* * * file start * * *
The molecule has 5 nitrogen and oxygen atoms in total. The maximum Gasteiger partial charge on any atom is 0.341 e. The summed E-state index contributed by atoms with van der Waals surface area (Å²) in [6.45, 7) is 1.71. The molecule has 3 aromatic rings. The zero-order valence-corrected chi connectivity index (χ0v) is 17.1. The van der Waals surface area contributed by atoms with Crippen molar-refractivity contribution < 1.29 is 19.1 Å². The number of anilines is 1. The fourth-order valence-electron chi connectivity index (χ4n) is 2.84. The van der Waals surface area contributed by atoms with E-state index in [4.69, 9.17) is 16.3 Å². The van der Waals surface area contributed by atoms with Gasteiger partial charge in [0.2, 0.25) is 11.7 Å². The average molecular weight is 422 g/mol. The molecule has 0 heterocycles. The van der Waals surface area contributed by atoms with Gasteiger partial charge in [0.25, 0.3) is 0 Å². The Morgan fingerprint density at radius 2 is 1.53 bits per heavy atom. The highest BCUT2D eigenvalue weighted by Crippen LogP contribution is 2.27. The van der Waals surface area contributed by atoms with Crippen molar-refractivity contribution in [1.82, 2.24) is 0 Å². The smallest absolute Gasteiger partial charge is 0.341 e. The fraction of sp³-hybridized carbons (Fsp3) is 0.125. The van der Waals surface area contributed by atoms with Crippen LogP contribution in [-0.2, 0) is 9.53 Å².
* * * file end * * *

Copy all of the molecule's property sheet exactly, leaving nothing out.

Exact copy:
The molecule has 5 nitrogen and oxygen atoms in total. The maximum Gasteiger partial charge on any atom is 0.341 e. The summed E-state index contributed by atoms with van der Waals surface area (Å²) in [6.45, 7) is 1.71. The molecule has 3 aromatic rings. The zero-order valence-corrected chi connectivity index (χ0v) is 17.1. The van der Waals surface area contributed by atoms with Crippen molar-refractivity contribution < 1.29 is 19.1 Å². The number of anilines is 1. The fourth-order valence-electron chi connectivity index (χ4n) is 2.84. The van der Waals surface area contributed by atoms with E-state index in [4.69, 9.17) is 16.3 Å². The van der Waals surface area contributed by atoms with Gasteiger partial charge in [0.2, 0.25) is 11.7 Å². The average molecular weight is 422 g/mol. The molecule has 0 heterocycles. The van der Waals surface area contributed by atoms with Gasteiger partial charge in [0.25, 0.3) is 0 Å². The Morgan fingerprint density at radius 2 is 1.53 bits per heavy atom. The highest BCUT2D eigenvalue weighted by Crippen LogP contribution is 2.27. The van der Waals surface area contributed by atoms with Crippen molar-refractivity contribution in [1.82, 2.24) is 0 Å². The smallest absolute Gasteiger partial charge is 0.341 e. The fraction of sp³-hybridized carbons (Fsp3) is 0.125. The van der Waals surface area contributed by atoms with Crippen LogP contribution in [-0.2, 0) is 9.53 Å².